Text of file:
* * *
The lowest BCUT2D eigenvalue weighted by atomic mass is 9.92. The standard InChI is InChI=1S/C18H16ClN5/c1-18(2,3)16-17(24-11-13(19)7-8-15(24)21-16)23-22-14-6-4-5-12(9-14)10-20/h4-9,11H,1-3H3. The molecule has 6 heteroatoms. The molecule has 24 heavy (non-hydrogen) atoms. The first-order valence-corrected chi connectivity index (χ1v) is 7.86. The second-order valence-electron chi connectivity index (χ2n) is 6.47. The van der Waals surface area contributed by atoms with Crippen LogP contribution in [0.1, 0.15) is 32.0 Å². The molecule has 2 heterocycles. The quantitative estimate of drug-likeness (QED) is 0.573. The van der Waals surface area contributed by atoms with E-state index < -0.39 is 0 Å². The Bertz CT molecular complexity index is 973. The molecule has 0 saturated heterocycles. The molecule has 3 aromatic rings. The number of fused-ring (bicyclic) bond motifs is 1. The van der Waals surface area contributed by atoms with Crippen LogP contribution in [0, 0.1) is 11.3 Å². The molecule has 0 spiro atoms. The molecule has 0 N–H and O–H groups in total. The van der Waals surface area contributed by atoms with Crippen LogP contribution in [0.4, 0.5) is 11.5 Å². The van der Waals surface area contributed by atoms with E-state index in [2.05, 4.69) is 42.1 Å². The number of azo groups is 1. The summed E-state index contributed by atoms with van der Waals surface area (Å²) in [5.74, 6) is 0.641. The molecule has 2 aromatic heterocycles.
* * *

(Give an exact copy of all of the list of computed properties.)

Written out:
The lowest BCUT2D eigenvalue weighted by atomic mass is 9.92. The standard InChI is InChI=1S/C18H16ClN5/c1-18(2,3)16-17(24-11-13(19)7-8-15(24)21-16)23-22-14-6-4-5-12(9-14)10-20/h4-9,11H,1-3H3. The molecule has 6 heteroatoms. The molecule has 24 heavy (non-hydrogen) atoms. The first-order valence-corrected chi connectivity index (χ1v) is 7.86. The second-order valence-electron chi connectivity index (χ2n) is 6.47. The van der Waals surface area contributed by atoms with Crippen LogP contribution in [0.1, 0.15) is 32.0 Å². The molecule has 2 heterocycles. The quantitative estimate of drug-likeness (QED) is 0.573. The van der Waals surface area contributed by atoms with E-state index < -0.39 is 0 Å². The Bertz CT molecular complexity index is 973. The molecule has 0 saturated heterocycles. The molecule has 3 aromatic rings. The number of fused-ring (bicyclic) bond motifs is 1. The van der Waals surface area contributed by atoms with Crippen LogP contribution in [0, 0.1) is 11.3 Å². The molecule has 0 spiro atoms. The molecule has 0 N–H and O–H groups in total. The van der Waals surface area contributed by atoms with Crippen LogP contribution in [0.4, 0.5) is 11.5 Å². The van der Waals surface area contributed by atoms with E-state index in [2.05, 4.69) is 42.1 Å². The number of azo groups is 1. The summed E-state index contributed by atoms with van der Waals surface area (Å²) in [5.74, 6) is 0.641. The molecule has 2 aromatic heterocycles.